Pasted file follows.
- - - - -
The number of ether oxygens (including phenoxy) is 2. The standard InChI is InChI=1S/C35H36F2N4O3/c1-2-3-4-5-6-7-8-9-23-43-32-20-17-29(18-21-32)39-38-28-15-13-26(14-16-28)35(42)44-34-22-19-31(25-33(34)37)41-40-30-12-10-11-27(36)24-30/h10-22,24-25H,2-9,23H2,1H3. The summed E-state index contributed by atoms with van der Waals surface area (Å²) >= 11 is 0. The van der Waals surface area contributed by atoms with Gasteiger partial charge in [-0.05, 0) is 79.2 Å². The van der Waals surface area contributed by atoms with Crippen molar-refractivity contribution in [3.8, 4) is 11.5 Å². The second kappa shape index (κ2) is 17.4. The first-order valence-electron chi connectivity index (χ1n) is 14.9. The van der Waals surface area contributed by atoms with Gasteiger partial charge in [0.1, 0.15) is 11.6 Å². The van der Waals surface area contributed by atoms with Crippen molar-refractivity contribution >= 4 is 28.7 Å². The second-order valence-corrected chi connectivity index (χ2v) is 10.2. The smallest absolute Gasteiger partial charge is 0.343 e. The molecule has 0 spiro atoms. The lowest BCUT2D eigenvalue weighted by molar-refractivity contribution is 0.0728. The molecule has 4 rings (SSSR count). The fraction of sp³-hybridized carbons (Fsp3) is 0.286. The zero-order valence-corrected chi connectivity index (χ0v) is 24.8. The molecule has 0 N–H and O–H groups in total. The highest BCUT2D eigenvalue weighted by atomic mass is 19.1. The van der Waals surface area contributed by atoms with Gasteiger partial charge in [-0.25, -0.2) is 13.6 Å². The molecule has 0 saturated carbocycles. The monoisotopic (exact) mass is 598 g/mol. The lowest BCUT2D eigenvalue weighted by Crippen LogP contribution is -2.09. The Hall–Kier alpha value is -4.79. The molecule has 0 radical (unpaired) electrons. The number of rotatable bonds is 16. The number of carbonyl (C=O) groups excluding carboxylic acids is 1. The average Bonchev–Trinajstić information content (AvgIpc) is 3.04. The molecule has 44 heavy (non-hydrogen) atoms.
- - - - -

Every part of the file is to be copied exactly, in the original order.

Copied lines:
The number of ether oxygens (including phenoxy) is 2. The standard InChI is InChI=1S/C35H36F2N4O3/c1-2-3-4-5-6-7-8-9-23-43-32-20-17-29(18-21-32)39-38-28-15-13-26(14-16-28)35(42)44-34-22-19-31(25-33(34)37)41-40-30-12-10-11-27(36)24-30/h10-22,24-25H,2-9,23H2,1H3. The summed E-state index contributed by atoms with van der Waals surface area (Å²) >= 11 is 0. The van der Waals surface area contributed by atoms with Gasteiger partial charge in [-0.05, 0) is 79.2 Å². The van der Waals surface area contributed by atoms with Crippen molar-refractivity contribution in [3.8, 4) is 11.5 Å². The second kappa shape index (κ2) is 17.4. The first-order valence-electron chi connectivity index (χ1n) is 14.9. The van der Waals surface area contributed by atoms with Gasteiger partial charge in [0.1, 0.15) is 11.6 Å². The van der Waals surface area contributed by atoms with Crippen molar-refractivity contribution >= 4 is 28.7 Å². The second-order valence-corrected chi connectivity index (χ2v) is 10.2. The smallest absolute Gasteiger partial charge is 0.343 e. The molecule has 0 spiro atoms. The lowest BCUT2D eigenvalue weighted by molar-refractivity contribution is 0.0728. The molecule has 4 rings (SSSR count). The fraction of sp³-hybridized carbons (Fsp3) is 0.286. The zero-order valence-corrected chi connectivity index (χ0v) is 24.8. The molecule has 0 N–H and O–H groups in total. The highest BCUT2D eigenvalue weighted by atomic mass is 19.1. The van der Waals surface area contributed by atoms with Gasteiger partial charge in [-0.25, -0.2) is 13.6 Å². The molecule has 0 saturated carbocycles. The monoisotopic (exact) mass is 598 g/mol. The lowest BCUT2D eigenvalue weighted by Crippen LogP contribution is -2.09. The Hall–Kier alpha value is -4.79. The molecule has 0 radical (unpaired) electrons. The number of rotatable bonds is 16. The number of carbonyl (C=O) groups excluding carboxylic acids is 1. The average Bonchev–Trinajstić information content (AvgIpc) is 3.04. The molecule has 44 heavy (non-hydrogen) atoms.